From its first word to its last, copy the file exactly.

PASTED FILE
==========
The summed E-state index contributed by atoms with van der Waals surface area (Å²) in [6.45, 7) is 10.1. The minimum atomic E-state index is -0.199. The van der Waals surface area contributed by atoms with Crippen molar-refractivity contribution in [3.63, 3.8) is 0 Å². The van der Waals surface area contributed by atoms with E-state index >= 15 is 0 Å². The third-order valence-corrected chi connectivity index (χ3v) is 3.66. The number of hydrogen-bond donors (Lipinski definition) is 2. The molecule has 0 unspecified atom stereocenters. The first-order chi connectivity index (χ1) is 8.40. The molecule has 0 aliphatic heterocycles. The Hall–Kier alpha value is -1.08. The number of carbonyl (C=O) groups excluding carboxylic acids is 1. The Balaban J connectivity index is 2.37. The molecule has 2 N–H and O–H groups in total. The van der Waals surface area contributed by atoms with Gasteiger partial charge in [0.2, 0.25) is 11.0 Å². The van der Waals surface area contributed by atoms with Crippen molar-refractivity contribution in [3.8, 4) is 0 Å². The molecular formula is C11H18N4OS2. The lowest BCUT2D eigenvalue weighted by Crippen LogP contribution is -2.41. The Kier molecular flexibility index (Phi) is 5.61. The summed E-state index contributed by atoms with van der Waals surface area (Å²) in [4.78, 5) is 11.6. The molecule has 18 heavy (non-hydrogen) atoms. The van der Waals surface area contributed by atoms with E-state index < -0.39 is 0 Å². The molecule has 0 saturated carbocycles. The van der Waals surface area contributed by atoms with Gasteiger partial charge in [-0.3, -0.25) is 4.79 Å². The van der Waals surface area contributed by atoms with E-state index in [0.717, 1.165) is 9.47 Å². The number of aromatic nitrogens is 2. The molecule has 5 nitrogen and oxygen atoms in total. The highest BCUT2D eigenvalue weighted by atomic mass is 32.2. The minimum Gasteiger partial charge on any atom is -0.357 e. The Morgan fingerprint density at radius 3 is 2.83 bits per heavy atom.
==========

The summed E-state index contributed by atoms with van der Waals surface area (Å²) in [6.45, 7) is 10.1. The minimum atomic E-state index is -0.199. The van der Waals surface area contributed by atoms with Crippen molar-refractivity contribution in [3.63, 3.8) is 0 Å². The van der Waals surface area contributed by atoms with E-state index >= 15 is 0 Å². The third-order valence-corrected chi connectivity index (χ3v) is 3.66. The number of hydrogen-bond donors (Lipinski definition) is 2. The molecule has 0 unspecified atom stereocenters. The first-order chi connectivity index (χ1) is 8.40. The molecule has 0 aliphatic heterocycles. The Hall–Kier alpha value is -1.08. The number of carbonyl (C=O) groups excluding carboxylic acids is 1. The Balaban J connectivity index is 2.37. The molecule has 2 N–H and O–H groups in total. The van der Waals surface area contributed by atoms with Gasteiger partial charge in [0.2, 0.25) is 11.0 Å². The van der Waals surface area contributed by atoms with Crippen molar-refractivity contribution in [3.8, 4) is 0 Å². The molecular formula is C11H18N4OS2. The lowest BCUT2D eigenvalue weighted by Crippen LogP contribution is -2.41. The Kier molecular flexibility index (Phi) is 5.61. The summed E-state index contributed by atoms with van der Waals surface area (Å²) in [4.78, 5) is 11.6. The molecule has 18 heavy (non-hydrogen) atoms. The van der Waals surface area contributed by atoms with E-state index < -0.39 is 0 Å². The molecule has 0 saturated carbocycles. The van der Waals surface area contributed by atoms with Gasteiger partial charge in [-0.3, -0.25) is 4.79 Å². The van der Waals surface area contributed by atoms with E-state index in [0.717, 1.165) is 9.47 Å². The number of aromatic nitrogens is 2. The molecule has 5 nitrogen and oxygen atoms in total. The highest BCUT2D eigenvalue weighted by atomic mass is 32.2. The minimum Gasteiger partial charge on any atom is -0.357 e. The Morgan fingerprint density at radius 3 is 2.83 bits per heavy atom.